At a nail salon, nothing spreads germs more quickly than unclean tools. So if you can't see the tools being sterilized (either in an autoclave—a device that subjects them to germ-killing heat—or a special chemical bath), bring a set from home.
"I'm never insulted when a client comes in with her own supplies, because her comfort level is my top priority," Gasparotto says. Just note that even personal tools should be cleaned with rubbing alcohol or hot soapy water after every use. You might want to avoid the shared bottles of polish, too.
"It's not unusual for us to find fungi growing on polish brushes," says C. Ralph Daniel, M.D., a dermatology professor at the University of Alabama in Birmingham. Bringing your polish not only protects you from microbes, it gives you control over color and allows you to reduce your exposure to the potentially irritating trio of formaldehyde, toluene, and dibutyl phthalate. When shopping for polish, choose a brand labeled "3 free" or one that doesn't list these chemicals in the ingredients.
Sharp tools such as callus shavers and cuticle clippers make quick work of removing rough stuff from feet. The downside is that it takes just one slip of the hand to break your skin. This leaves you vulnerable to infection after you leave the salon.
So for the bottom of your feet, ask your pedicurist to use a foot buffer or pumice stone: They both remove calluses more gradually. And consider leaving your cuticles as is. "This skin forms seals around your nails that protect against harmful organisms," Dr. Kleinsmith says. If the cuticles on your toes are dry and scratchy, try rubbing in cuticle cream to soften them.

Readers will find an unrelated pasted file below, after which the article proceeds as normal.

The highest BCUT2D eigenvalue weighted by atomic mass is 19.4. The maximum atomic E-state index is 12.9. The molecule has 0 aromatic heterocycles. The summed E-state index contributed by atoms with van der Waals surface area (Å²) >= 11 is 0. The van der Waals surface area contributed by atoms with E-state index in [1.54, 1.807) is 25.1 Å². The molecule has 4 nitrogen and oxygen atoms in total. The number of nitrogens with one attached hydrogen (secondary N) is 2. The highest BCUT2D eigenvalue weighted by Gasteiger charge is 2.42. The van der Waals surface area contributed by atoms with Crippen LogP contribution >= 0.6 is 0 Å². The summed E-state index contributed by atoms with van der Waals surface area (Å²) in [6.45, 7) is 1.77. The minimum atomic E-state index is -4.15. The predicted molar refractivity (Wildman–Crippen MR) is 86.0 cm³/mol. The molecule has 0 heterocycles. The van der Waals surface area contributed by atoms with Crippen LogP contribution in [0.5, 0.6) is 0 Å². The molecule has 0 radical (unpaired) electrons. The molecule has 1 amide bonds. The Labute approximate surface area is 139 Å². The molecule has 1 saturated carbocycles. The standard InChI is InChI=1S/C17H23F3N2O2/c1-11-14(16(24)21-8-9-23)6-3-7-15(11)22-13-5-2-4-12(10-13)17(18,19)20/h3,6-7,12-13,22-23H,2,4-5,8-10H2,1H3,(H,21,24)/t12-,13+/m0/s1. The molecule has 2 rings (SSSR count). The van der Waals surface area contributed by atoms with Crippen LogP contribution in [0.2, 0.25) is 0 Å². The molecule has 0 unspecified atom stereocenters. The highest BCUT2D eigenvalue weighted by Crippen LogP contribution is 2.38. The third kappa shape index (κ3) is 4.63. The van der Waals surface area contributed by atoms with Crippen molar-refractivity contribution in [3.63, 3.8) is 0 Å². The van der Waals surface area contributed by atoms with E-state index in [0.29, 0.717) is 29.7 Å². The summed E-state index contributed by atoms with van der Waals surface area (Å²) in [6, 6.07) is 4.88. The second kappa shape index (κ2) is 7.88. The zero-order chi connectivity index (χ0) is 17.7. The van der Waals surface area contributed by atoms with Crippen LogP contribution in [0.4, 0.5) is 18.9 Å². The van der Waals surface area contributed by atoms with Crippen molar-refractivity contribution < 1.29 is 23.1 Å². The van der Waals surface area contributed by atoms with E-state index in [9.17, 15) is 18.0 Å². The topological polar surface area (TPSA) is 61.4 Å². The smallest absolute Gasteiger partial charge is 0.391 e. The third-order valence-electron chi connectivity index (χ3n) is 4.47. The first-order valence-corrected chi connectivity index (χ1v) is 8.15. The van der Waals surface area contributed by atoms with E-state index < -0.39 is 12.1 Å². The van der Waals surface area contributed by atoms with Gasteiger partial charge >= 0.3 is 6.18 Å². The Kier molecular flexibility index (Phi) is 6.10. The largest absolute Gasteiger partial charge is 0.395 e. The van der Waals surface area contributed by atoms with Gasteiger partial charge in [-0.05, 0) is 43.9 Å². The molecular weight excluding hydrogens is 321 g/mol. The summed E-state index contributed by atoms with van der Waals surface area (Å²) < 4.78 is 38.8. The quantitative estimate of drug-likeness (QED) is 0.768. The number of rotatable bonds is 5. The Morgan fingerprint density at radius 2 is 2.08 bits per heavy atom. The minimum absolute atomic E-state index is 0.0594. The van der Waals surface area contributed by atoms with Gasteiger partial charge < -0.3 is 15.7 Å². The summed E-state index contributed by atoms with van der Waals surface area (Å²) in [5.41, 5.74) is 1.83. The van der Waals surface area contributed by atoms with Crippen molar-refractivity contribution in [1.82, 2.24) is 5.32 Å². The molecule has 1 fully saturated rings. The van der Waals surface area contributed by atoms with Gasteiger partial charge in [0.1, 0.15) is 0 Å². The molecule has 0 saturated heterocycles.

Cutting toenails too short or into a rounded shape ups the odds that they will become ingrown, says Dr. Johanna Youner. This is a nuisance unto itself, but ingrown nails also create a potential on-ramp into your skin for infectious bacteria.
For these reasons, ask your pedicurist to cut your toenails straight across, keeping them more or less flush with the tips of your toes.
And if you do develop an ingrown nail, head to a doctor, not back to the salon. "Treatment may require minor surgery," Dr. Youner says.
Because nicks and cuts in skin can provide an entryway for waterborne bacteria, it's smart to refrain from shaving or waxing your legs for 24 hours prior to your pedicure, says Linda Bond, executive director of the International Pedicure Association.
Also, dry skin tends to be vulnerable to infection (due to tiny surface cracks), so podiatrist Johanna Youner suggests applying a gentle moisturizer such as Cetaphil to feet and lower legs a few hours before you go. One final tip: Use a nailbrush to clean under your toenails at home. This allows you to skip the more aggressive—and therefore riskier—cleaning you'd likely get at the salon.